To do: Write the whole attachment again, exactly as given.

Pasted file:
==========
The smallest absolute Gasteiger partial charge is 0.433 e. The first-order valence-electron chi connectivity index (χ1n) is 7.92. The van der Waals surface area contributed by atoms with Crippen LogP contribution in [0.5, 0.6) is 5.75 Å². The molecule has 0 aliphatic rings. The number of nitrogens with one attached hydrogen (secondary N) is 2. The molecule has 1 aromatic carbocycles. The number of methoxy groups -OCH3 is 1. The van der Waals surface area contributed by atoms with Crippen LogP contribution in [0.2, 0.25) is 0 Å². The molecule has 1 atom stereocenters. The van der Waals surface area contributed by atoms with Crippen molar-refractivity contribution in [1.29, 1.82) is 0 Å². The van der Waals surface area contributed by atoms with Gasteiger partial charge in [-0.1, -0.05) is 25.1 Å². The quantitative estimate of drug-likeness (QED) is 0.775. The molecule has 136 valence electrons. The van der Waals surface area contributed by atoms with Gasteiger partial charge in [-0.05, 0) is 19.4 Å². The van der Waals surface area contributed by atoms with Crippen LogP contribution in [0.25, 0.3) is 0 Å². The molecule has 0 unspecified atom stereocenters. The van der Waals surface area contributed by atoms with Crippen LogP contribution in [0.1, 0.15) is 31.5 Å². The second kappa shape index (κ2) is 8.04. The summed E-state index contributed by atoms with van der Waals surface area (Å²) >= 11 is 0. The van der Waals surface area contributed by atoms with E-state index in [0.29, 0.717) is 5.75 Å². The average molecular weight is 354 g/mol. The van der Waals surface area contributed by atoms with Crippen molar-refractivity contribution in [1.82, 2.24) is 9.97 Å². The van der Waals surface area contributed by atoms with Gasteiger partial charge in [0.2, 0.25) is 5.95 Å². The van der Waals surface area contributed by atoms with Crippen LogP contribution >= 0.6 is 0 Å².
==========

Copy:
The smallest absolute Gasteiger partial charge is 0.433 e. The first-order valence-electron chi connectivity index (χ1n) is 7.92. The van der Waals surface area contributed by atoms with Crippen LogP contribution in [0.5, 0.6) is 5.75 Å². The molecule has 0 aliphatic rings. The number of nitrogens with one attached hydrogen (secondary N) is 2. The molecule has 1 aromatic carbocycles. The number of methoxy groups -OCH3 is 1. The van der Waals surface area contributed by atoms with Crippen LogP contribution in [0.2, 0.25) is 0 Å². The molecule has 1 atom stereocenters. The van der Waals surface area contributed by atoms with Crippen molar-refractivity contribution in [1.29, 1.82) is 0 Å². The van der Waals surface area contributed by atoms with Gasteiger partial charge in [-0.1, -0.05) is 25.1 Å². The quantitative estimate of drug-likeness (QED) is 0.775. The molecule has 136 valence electrons. The van der Waals surface area contributed by atoms with Gasteiger partial charge in [-0.05, 0) is 19.4 Å². The van der Waals surface area contributed by atoms with Crippen LogP contribution in [0.25, 0.3) is 0 Å². The molecule has 0 unspecified atom stereocenters. The van der Waals surface area contributed by atoms with Crippen LogP contribution in [0.1, 0.15) is 31.5 Å². The second kappa shape index (κ2) is 8.04. The summed E-state index contributed by atoms with van der Waals surface area (Å²) >= 11 is 0. The van der Waals surface area contributed by atoms with E-state index in [0.29, 0.717) is 5.75 Å². The average molecular weight is 354 g/mol. The van der Waals surface area contributed by atoms with Crippen molar-refractivity contribution in [1.82, 2.24) is 9.97 Å². The van der Waals surface area contributed by atoms with Gasteiger partial charge in [0.2, 0.25) is 5.95 Å². The van der Waals surface area contributed by atoms with Crippen LogP contribution >= 0.6 is 0 Å².